To that end, the aim of the Reality Czech project has been to share materials in a multitude of accessible formats so that students can utilize them in whatever format is most convenient and comfortable for them to use. Not only are the materials available over the website, but also as Google Docs, Microsoft Word files, PDF, as well as other formats available through the Google Docs download menu. While I currently actively maintain and am still adding to Reality Czech, there will hopefully come a time when others will contribute, create their own versions of materials, and even eventually take over the project. I think that’s the beauty of OER. Our projects outlast us and have the potential to take on a life of their own.”
What was the most challenging part of creating Reality Czech?
“Honestly, it mostly had to do with breaking the mold of previous Czech language textbooks. There’s a long tradition of focusing on grammatical proficiency first and foremost without much communicative emphasis. When I began my career as a Czech instructor during my graduate studies, I utilized these textbooks and progressively became disillusioned with their emphasis on learning paradigms over helping students find ways to use the language to talk about themselves, their families, communities, etc. Creating something different entailed a lot of trial and error and my first two years of creation involved more failures than successes.
I finally found my way after developing a set of 240 interview video compilations. Approximately 40 native speakers of Czech were interviewed on a variety of everyday topics such as food, weather, travel, holidays, school, etc. I compiled their answers in videos devoted to each question so that students could get an idea about how Czechs talk about their own lives. This was a good way of teaching the target culture, but it also turned into a way of structuring the grammar and vocabulary we would be learning in each chapter. Much of the textbook sequencing evolved organically from the language found in these videos. More than anything, I would highly recommend finding something such as this that helps naturally structure the content of a course.
I sometimes wonder whether this would have been possible without the freedom that OER allowed. I had the time to test out new strategies, make them available to students, and make iterative revisions over the course of several years. I didn’t have to worry about the concerns of a major publisher or restrictions on revisions. I am very grateful for this opportunity to develop in a less strict and more organic way.”
How have your students responded to the material?
“When the curriculum began to come together after about two years of development, the changes were immediate and striking. I began to notice students communicating more and using more elaborate language to talk about themselves and their lives. They responded positively not only to the videos I had created, but also the open media that I had selected from other sources. This type of positive feedback drove me forward, secure in the knowledge that maybe I’m on to something with this new direction in Czech pedagogy.”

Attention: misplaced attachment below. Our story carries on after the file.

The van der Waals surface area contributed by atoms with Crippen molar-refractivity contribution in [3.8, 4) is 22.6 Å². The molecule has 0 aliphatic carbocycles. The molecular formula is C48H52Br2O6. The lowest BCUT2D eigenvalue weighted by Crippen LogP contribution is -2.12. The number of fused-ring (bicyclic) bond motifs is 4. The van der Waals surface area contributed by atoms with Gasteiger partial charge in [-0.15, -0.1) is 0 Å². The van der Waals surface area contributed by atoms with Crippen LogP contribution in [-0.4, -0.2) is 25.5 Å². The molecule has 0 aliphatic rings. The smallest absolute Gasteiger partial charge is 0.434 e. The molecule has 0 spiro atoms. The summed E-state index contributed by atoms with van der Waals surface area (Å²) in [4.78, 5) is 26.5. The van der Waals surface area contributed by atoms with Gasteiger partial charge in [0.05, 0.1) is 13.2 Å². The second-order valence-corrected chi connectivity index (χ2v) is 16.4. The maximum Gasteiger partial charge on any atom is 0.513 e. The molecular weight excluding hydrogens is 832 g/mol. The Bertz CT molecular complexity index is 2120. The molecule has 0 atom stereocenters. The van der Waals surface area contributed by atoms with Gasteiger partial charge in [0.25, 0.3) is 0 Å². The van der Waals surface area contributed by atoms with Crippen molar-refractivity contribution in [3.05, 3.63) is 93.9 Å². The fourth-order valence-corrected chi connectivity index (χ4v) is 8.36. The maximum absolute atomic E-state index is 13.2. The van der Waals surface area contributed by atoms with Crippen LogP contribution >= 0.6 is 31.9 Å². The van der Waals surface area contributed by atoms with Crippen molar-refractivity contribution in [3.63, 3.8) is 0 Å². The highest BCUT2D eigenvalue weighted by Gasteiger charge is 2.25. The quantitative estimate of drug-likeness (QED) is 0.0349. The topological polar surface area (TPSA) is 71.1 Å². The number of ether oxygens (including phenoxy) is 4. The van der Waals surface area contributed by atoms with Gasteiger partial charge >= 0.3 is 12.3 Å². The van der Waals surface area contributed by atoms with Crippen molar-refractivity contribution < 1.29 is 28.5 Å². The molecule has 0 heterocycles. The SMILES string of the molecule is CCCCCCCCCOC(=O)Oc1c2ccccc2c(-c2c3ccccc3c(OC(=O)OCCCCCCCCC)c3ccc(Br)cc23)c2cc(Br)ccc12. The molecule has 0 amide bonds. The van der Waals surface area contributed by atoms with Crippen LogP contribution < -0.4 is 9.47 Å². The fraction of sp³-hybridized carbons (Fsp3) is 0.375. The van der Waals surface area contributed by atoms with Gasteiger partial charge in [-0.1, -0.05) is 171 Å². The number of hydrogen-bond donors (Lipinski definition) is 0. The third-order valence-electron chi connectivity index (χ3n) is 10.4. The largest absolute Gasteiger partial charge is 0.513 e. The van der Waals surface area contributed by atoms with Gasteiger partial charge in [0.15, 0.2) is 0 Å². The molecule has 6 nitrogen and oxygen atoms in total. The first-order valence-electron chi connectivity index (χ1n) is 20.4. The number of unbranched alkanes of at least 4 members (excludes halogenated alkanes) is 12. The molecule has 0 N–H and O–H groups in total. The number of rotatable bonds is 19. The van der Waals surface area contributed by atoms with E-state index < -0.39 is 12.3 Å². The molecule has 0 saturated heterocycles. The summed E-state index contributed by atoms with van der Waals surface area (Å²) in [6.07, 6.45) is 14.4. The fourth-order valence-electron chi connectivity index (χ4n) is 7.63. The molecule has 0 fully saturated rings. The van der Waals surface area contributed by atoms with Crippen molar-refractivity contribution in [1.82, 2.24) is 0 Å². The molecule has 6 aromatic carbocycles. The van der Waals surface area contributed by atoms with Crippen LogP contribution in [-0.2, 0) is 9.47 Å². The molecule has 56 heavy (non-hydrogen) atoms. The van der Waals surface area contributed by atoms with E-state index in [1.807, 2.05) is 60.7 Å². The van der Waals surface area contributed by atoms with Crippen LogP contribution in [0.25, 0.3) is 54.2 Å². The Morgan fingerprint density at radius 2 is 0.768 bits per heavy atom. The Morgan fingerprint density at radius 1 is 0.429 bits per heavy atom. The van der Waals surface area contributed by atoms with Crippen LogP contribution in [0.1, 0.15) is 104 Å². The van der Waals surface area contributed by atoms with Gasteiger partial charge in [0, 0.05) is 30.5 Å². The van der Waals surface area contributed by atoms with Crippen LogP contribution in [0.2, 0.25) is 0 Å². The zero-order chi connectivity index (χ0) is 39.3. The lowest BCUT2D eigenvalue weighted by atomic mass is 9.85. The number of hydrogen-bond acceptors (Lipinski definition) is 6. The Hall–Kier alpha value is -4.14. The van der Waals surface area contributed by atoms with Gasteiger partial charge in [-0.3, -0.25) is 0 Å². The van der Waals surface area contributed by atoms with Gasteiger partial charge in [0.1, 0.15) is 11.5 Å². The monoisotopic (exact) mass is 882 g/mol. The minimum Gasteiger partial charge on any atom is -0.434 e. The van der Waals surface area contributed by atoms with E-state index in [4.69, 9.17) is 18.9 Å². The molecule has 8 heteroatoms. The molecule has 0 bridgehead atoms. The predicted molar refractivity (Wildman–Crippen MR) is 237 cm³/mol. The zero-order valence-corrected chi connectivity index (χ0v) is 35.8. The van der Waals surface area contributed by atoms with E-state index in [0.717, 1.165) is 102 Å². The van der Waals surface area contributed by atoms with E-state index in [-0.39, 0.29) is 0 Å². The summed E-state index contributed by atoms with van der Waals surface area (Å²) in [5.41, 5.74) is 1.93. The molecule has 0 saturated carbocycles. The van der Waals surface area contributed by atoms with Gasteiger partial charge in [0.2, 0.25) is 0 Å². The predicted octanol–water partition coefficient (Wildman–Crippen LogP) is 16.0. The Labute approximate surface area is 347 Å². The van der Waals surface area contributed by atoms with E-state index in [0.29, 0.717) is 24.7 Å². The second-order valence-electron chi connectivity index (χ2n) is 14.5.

What would you say to an instructor who is interested in creating or adapting OER but isn’t sure how to get started?
“I would definitely recommend starting small. If you can, create a lesson from start to finish and see what kinds of challenges you encounter. Also, let your own personality come out. I decided to have fun and add whimsy throughout the course. I’m a trained linguist and it is no problem for me to write linguistically accurate descriptions of grammatical phenomena. However, I wanted my course to be relatable and fun. Throughout the course you can find more vernacular descriptions of grammar, jokes, memes, and other such content. This was my course and so I decided to put it all on the table and just be myself.
Also, consider what kinds of open content you can utilize in your work. The whole idea behind open licensing is that you don’t have to reinvent the wheel. Even if there are no open materials on a subject matter, there are probably a number of smaller resources, such as pictures or videos, that can be incorporated into an OER project. Get comfortable with searching for these types of resources. You often have to use some creativity in your image searches to find exactly what you need. I began utilizing openly licensed videos available on Youtube and Vimeo, but first I had to learn to search for certain keywords and genres such as vlogs or timelapse videos. I ended up finding all sorts of materials that I had not planned on.
What do you do with the unexpected? One of my favorite analogies is that of a farmers market. When you go to a farmers market, you can have a dish in mind that you want to cook, but what if that food is unavailable? What else can you come up with? I often found that the limitations imposed by the types of materials available ultimately helped enrich my content. I was forced to be more open to different types of materials and often found treasures and beauty where I least expected them. Overall I would say that my journey in the world of OER has helped me rediscover the possibilities of teaching and helped me to be a better educator through the entire process.”